Described by its designer as a “giant creature” that “snatches you, swallows you up and spits you out at the right floor”, the staircase in the new Paris office for the media division of LVMH, one of the world’s largest luxury companies, is a unique interpretation of the traditional structure.
French designer Ora Ito’s multifaceted stair, the “half-whale and half-snake” creature, protrudes gloriously throughout the centrefold of the building, completely holding the viewer’s attention. Right at the core of the office at 10 Grenelle in the city’s 15th arrondissement the soaring staircase pierces the heart of a spacious and luminous unit that spans four floors.
Ito cut and pieced together over 400 wooden slats to create this beautiful anthropomorphic gateway for LVMH, the parent company of brands including Louis Vuitton and Dior. The snake-like form now twists up the four-storey office – now home to Le Parisien and Les Echos – with a total of 429 wooden battens supporting the underside of the staircase to form the handrails on either side. Detailed with curved edges, the slats have been fixed together to generate wave-like indents across the entire sculpturesque arrangement.
“When I’m designing the interior, I always try to do it as a sculpture – as an art space and as an experimental space, where I can experiment with new ideas and new forms,” explains Ito. “In this case, the idea was to be very natural concerning everything, from the floor to the wall and the furniture.”
After discussing his motives for this eyecatching design, Ito explains how the entire process was formed out of a “crazy” idea that, ultimately, resulted in a staircase to match. “When I say crazy, it’s because it was crazy to do it,” says Ito. “If you had seen the face of the guy who was building the stairs – the first time I showed him, I think he almost had a heart attack. He was like: ‘This is not a staircase, this is huge!’ But my idea was to create a staircase that would withstand time.”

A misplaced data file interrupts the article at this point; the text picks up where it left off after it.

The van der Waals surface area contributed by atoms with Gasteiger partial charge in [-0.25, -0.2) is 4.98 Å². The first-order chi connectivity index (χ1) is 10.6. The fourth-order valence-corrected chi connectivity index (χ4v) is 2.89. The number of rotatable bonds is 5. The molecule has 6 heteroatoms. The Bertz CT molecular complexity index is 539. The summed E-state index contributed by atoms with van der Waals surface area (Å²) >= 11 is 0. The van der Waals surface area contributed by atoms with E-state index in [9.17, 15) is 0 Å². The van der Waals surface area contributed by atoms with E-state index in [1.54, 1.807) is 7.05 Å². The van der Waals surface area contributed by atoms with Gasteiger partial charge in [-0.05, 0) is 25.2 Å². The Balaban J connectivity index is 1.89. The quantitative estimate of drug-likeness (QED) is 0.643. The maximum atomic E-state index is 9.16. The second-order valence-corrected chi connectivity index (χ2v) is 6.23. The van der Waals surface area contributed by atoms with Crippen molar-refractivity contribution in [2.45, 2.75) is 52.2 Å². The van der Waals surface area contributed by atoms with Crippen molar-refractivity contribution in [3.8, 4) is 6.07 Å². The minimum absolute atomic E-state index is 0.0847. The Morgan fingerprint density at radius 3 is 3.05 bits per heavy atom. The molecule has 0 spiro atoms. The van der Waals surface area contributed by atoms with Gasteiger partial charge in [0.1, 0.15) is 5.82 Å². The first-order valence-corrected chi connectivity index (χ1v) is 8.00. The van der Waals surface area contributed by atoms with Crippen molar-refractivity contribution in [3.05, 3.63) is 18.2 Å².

The entire framework of the design encapsulates a giant sculpture, where every angle holds a different point of view – although each is as interesting and bold as the next. For example, at the back of the staircase there’s a link to the lower facade that Ito says is just like “entering inside the bowels of a giant prehistoric animal”. This kind of language defines the project and space as a catapult for an individual outlook on design.
“There are some elements [of the design] that remind you of an explosion from the stairs, of this giant creature that goes anywhere in the space,” adds Ito. “It’s quite science fiction in the way it expresses this monstrous explosion.”
What’s particularly interesting is the relationship the staircase has to its surroundings. A mindfully serene office environment runs throughout the building – giving the phrase “the calm before the storm” a definitive meaning in the project.
Ora Ito’s snake-like slatted wood staircase has turned the new Paris offices of the media division of luxury brand LVMH into a unique sculptural experience